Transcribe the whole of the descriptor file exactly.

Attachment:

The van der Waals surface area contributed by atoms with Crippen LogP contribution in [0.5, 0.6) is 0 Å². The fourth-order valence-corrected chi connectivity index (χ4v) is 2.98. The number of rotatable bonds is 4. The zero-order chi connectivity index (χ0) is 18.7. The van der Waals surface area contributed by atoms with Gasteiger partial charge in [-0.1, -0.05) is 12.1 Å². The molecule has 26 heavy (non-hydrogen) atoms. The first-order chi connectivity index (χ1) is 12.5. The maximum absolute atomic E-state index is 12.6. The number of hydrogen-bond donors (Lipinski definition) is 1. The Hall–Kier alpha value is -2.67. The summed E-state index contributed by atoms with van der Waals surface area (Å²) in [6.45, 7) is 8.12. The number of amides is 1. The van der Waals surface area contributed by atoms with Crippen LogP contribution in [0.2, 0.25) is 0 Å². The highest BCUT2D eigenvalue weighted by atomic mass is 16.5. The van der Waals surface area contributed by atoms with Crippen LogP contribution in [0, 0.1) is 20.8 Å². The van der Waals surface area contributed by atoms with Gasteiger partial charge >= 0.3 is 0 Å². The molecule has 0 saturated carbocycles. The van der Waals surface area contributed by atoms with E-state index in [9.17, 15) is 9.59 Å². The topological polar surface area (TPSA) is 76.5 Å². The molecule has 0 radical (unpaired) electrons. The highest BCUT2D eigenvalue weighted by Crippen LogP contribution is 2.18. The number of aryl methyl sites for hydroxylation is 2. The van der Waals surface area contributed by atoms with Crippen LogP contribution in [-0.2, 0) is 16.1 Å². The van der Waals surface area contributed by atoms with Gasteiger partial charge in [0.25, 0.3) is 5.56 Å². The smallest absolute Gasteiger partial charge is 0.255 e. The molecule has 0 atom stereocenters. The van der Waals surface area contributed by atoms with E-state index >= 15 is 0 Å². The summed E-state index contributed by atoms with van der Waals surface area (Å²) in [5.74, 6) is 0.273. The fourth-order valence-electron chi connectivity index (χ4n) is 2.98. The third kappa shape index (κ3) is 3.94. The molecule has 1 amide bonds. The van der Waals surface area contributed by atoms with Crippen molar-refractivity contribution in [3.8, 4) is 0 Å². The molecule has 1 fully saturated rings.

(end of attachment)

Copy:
The van der Waals surface area contributed by atoms with Crippen LogP contribution in [0.5, 0.6) is 0 Å². The fourth-order valence-corrected chi connectivity index (χ4v) is 2.98. The number of rotatable bonds is 4. The zero-order chi connectivity index (χ0) is 18.7. The van der Waals surface area contributed by atoms with Gasteiger partial charge in [-0.1, -0.05) is 12.1 Å². The molecule has 26 heavy (non-hydrogen) atoms. The first-order chi connectivity index (χ1) is 12.5. The maximum absolute atomic E-state index is 12.6. The number of hydrogen-bond donors (Lipinski definition) is 1. The Hall–Kier alpha value is -2.67. The summed E-state index contributed by atoms with van der Waals surface area (Å²) in [6.45, 7) is 8.12. The number of amides is 1. The van der Waals surface area contributed by atoms with Crippen LogP contribution in [0.2, 0.25) is 0 Å². The highest BCUT2D eigenvalue weighted by atomic mass is 16.5. The van der Waals surface area contributed by atoms with Crippen LogP contribution in [0, 0.1) is 20.8 Å². The van der Waals surface area contributed by atoms with Gasteiger partial charge >= 0.3 is 0 Å². The molecule has 0 saturated carbocycles. The van der Waals surface area contributed by atoms with E-state index in [9.17, 15) is 9.59 Å². The topological polar surface area (TPSA) is 76.5 Å². The molecule has 0 radical (unpaired) electrons. The highest BCUT2D eigenvalue weighted by Crippen LogP contribution is 2.18. The number of aryl methyl sites for hydroxylation is 2. The van der Waals surface area contributed by atoms with Crippen LogP contribution in [-0.2, 0) is 16.1 Å². The van der Waals surface area contributed by atoms with Gasteiger partial charge in [0.25, 0.3) is 5.56 Å². The smallest absolute Gasteiger partial charge is 0.255 e. The molecule has 0 atom stereocenters. The van der Waals surface area contributed by atoms with E-state index >= 15 is 0 Å². The summed E-state index contributed by atoms with van der Waals surface area (Å²) in [5.74, 6) is 0.273. The fourth-order valence-electron chi connectivity index (χ4n) is 2.98. The third kappa shape index (κ3) is 3.94. The molecule has 1 amide bonds. The van der Waals surface area contributed by atoms with Crippen molar-refractivity contribution in [3.8, 4) is 0 Å². The molecule has 1 fully saturated rings.